Extensive two-way communication should not end after the early phases of a project. The design firm will likely provide the owner with plans for review at various stages of completion, for example, at 35 percent, 60 percent and 90 percent. The owner’s team should respond with technical reviews of the security system plans.
The purpose of such reviews is to identify errors during design—while they are easily corrected. However, most design firms’ experience is that extensive feedback from such design reviews is rare. Lack of feedback leads the firm to conclude that either everything is acceptable or that the design has not been carefully reviewed. In either case, the firm has no basis on which to make changes, therefore, the plans will go to construction as they are—right or wrong.
It is not just the owner’s technical staff that should review the plans. The system installation contractors should also review the plans. Competent installers are able to spot infrastructure inadequacies during design that could be corrected before the project is bid. Many experienced contractors can tell stories of receiving plans that were inadequate for the needs of the specified system.
One difficulty with getting plans to installation contractors in advance of actual construction is that installation contracts are often not awarded until designs are complete. Even worse, because installation contractors are among the last to arrive on-site at a project, the installation contracts may not be awarded until construction is nearly completed. While there are good reasons for owners to manage projects in this way, it omits a valuable perspective from the review process that could potentially prevent changes, delays, or system inadequacies.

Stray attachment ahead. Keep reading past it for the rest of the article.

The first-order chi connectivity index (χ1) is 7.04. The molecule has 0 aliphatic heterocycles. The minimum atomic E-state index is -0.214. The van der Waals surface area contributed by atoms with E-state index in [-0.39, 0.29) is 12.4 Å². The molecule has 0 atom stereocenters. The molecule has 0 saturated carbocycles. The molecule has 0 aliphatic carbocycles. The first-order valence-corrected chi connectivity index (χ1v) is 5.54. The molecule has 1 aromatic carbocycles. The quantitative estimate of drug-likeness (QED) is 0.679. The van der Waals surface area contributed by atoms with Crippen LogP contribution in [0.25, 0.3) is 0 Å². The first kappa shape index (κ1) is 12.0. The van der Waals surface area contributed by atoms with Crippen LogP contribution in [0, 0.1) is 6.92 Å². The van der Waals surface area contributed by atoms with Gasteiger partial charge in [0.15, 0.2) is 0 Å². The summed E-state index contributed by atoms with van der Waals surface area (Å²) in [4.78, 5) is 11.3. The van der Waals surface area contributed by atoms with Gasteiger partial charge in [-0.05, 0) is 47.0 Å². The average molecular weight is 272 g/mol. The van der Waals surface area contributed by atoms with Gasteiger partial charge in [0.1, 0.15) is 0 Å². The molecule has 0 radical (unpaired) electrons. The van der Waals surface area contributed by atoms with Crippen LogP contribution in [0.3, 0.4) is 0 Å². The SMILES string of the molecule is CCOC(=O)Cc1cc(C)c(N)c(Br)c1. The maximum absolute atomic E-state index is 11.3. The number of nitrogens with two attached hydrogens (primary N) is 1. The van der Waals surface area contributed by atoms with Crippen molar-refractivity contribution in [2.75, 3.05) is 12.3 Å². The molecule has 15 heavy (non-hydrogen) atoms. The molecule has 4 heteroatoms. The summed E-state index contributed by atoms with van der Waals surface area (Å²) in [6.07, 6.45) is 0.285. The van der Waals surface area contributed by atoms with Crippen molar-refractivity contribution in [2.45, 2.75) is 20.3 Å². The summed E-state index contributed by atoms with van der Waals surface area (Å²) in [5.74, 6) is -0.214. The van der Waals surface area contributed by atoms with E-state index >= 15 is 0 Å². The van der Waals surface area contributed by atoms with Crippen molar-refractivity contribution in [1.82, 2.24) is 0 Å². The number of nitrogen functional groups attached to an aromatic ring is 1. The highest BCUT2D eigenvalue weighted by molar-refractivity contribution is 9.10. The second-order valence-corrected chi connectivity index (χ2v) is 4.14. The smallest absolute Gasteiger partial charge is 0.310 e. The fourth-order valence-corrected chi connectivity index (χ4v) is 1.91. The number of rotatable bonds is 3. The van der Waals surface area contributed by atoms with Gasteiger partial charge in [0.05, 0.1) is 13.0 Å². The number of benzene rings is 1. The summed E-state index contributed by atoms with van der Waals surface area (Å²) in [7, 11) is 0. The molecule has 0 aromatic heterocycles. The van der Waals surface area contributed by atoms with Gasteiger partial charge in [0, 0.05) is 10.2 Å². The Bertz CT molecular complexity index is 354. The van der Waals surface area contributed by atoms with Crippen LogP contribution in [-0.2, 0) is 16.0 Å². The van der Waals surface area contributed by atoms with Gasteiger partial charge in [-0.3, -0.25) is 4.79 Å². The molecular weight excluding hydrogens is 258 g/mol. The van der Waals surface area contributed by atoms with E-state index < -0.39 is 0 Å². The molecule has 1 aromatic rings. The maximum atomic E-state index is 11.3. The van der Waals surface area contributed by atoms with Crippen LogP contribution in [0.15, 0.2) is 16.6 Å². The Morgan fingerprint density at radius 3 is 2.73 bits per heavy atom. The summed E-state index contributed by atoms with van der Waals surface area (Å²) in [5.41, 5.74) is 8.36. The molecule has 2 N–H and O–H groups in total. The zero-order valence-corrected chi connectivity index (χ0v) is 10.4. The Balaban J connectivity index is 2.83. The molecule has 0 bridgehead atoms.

Even as a project winds down, feedback to the design firm should not end. In the world of changing technologies, the next project may benefit if the designers have the luxury of hearing how things went during the last installation.
Of course, there are installation contractors who will conclude that it is not worth their time and trouble to think through and articulate such information to the designer. However, because many businesses survive on their ability to attract and retain repeat customers, there is a reasonable chance that a contractor will work with the same design firm repeatedly. Therefore, it will likely help all parties—owner, designer and contractor—to have conversations and debriefing sessions at or near the conclusion of a project.
Protected areas and systems have never been a bigger part of military operations, and design firms need to ensure that they assertively and intentionally rise to the challenge of securing those areas for their military clients.